I am motorcycle courier so the boots get alot of use (60,000 miles year)and they are 100% waterproof try their website www.altberg.co.uk
cheers
nobby
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  #4  
Old 13 Aug 2001
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Gmarch

I too have had to put up with the terrible rain here in Dublin. I have always worn German Para boots the have never leaked. So long as they get a real good coating of normal boot polish once a week they are fantastic. Of course you do need to ensure that the top of the boot does not become exposed allowing the water to run down into them from the top. I usually buy them in Belfast for about £40 sterling and the usually 2 to 3 years.



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  #5  
Old 13 Aug 2001
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Sorry, that last sentence should have read...They usually last between 2 and 3 years...

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  #6  
Old 16 Aug 2001
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I too used the german para boots, never got wet feet if kept well coated in nik-wax or similar.
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  #7  
Old 4 Sep 2001
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10 minutes into my last rainy run, my socks were soaked. After 2 hours of more rain, I stopped in at a bike shop in a small town on the way, it was a small bike shop, but I just wanted a coffee and a chat. Like a good sales man the nice bloke rummaged around the back of the counter and pulled out two black things with a lot of velcro to hold them together. These things with no name (and a new pair of socks form a shop down the road) made the rest of the trip quite enjoyable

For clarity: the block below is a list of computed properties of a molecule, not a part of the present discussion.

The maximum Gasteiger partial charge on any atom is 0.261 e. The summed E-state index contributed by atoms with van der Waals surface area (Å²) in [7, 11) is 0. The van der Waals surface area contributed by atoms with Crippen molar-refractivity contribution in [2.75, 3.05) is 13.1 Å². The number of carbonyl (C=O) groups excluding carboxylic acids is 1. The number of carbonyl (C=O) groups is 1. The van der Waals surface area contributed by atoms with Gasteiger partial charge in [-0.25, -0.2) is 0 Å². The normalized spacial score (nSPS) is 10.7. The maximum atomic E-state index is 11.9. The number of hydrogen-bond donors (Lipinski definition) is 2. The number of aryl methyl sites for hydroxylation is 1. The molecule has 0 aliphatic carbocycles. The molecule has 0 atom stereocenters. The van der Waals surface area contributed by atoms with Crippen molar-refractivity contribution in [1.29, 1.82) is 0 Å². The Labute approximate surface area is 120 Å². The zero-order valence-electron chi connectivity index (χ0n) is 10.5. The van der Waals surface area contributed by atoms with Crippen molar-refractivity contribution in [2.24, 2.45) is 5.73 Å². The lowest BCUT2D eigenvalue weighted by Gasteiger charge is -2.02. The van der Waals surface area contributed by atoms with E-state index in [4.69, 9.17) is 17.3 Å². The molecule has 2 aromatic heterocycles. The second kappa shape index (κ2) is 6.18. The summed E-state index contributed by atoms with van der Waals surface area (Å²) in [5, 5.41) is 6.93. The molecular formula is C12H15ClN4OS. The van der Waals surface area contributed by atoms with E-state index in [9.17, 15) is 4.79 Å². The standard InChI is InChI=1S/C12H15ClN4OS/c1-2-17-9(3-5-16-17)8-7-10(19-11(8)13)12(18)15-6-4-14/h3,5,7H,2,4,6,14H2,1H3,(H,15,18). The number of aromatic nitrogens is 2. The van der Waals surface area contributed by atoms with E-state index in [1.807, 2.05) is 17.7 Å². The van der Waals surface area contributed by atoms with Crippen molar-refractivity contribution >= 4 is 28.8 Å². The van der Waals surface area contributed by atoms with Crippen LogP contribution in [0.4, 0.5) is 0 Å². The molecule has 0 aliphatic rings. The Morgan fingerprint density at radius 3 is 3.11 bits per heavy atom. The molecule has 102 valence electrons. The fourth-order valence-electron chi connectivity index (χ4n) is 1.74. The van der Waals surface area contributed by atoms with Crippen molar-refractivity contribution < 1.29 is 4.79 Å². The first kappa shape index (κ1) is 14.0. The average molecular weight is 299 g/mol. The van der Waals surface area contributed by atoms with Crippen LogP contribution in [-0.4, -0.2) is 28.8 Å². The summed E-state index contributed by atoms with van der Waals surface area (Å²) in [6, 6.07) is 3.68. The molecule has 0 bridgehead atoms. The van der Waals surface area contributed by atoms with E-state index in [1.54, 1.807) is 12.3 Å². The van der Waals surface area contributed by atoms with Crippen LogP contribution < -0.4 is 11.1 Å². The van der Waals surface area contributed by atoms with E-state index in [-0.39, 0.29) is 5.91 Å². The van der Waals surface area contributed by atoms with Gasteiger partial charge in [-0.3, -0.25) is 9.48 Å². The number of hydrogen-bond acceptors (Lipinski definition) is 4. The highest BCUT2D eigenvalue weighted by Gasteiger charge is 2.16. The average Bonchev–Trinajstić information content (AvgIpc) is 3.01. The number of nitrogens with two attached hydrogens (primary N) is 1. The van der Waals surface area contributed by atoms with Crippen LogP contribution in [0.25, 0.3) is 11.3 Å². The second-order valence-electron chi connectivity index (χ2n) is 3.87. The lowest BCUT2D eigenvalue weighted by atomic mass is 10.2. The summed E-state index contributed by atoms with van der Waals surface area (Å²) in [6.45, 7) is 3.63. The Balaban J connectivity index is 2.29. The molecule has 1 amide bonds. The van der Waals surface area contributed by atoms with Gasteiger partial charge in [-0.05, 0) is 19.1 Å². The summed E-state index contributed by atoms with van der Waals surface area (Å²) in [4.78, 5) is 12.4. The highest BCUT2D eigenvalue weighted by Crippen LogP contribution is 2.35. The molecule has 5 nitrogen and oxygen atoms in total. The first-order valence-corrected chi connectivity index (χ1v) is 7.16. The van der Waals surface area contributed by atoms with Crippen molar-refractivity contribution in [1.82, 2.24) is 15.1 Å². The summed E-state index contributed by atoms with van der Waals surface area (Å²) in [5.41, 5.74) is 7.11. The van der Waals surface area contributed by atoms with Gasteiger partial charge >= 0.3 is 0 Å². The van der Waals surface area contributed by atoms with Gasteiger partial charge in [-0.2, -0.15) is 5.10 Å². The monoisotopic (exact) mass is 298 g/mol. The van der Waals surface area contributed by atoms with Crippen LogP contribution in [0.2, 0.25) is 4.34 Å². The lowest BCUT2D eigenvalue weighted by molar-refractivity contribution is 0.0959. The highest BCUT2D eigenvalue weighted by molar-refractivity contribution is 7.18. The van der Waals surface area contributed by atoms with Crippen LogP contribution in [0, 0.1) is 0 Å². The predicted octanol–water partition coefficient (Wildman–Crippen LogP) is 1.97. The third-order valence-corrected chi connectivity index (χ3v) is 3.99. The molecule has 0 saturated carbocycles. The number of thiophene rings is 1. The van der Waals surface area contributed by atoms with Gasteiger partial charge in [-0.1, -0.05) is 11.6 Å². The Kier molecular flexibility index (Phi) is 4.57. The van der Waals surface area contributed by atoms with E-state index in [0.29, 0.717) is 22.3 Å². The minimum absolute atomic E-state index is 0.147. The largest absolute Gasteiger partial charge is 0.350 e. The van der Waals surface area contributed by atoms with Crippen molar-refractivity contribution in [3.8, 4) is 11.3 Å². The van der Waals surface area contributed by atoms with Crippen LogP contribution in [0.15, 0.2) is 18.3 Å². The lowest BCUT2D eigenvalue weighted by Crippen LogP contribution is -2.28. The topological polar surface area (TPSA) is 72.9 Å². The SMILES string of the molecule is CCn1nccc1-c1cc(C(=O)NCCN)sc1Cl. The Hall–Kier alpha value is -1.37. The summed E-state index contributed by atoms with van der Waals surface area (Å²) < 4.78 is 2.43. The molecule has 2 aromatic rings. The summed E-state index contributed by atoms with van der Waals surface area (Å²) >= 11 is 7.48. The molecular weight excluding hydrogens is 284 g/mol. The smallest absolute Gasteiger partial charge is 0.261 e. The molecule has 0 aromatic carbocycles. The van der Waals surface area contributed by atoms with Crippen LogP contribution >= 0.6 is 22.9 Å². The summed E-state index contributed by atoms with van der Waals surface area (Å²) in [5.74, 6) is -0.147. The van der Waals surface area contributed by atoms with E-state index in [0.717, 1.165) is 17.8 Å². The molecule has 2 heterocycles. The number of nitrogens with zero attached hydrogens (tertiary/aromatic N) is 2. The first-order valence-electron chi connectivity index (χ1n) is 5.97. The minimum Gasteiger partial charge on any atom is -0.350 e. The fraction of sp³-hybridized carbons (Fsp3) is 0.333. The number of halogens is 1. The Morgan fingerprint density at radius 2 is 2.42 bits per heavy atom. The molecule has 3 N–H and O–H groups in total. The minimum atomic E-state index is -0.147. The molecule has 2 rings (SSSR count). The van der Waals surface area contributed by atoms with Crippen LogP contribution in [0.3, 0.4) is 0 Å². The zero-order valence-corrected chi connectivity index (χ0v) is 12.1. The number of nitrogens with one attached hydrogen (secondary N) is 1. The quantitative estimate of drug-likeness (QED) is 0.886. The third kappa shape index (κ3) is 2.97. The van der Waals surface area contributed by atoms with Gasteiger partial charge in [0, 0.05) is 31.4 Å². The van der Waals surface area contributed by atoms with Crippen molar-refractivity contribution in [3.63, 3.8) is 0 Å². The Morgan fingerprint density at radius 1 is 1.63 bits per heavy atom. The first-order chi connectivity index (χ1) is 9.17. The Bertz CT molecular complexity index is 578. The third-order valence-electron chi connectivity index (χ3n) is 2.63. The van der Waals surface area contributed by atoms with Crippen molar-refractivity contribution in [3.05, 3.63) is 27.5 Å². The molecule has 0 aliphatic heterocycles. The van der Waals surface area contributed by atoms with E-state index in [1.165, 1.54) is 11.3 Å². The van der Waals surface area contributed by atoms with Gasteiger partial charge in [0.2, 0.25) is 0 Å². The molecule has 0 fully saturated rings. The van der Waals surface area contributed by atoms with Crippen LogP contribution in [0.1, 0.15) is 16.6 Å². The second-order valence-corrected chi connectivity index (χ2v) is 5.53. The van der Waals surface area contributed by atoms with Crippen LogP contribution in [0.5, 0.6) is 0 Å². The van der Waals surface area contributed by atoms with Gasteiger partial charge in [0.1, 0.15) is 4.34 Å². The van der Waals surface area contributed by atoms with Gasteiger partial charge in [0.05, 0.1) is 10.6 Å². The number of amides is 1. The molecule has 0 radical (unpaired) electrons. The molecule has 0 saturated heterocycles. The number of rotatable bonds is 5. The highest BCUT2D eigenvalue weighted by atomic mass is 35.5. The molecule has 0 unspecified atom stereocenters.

I don't know what you call them but they just slip over your toes, leaving most of your soles exposed, and velcro around your calf. Bonus is you can wear your fave, but slightly boots and when packed they take up no room. Down side is you look like a bit of a "silly person". I don't know how well they stand up to continued use or heavy off road, but for $25NZD (under 10 UK pounds) they paid for themselves in one trip
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Old 6 Sep 2001
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The "two black things with a lot of velcro" ar also know as "gaiters" and come in a number of configurations. I've used them for years on bikes and they work well.

You can get them at mountain stores, and sometimes in bike shops.

For bikes we want the ones that cover the feet, not just the ankles, although the ankle ones are great if your rainpants are a little short as they will cover the gap. Usually go from knee to ankle.

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  #9  
Old 6 Sep 2001
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I recently bought a pair of tourmaster boot covers made of waterproof nylon with taped seams. They slip over the toe leaving part of the sole and heel free.They have elastic around the heel area and a piece going under the arch of the boot to hold them snug, they fasten down the back with velcro and snaps, and are about 16 inches high.
For the money about 18 dollars they are pretty good and do the job. I have ridden in heavy rain a couple of times so far.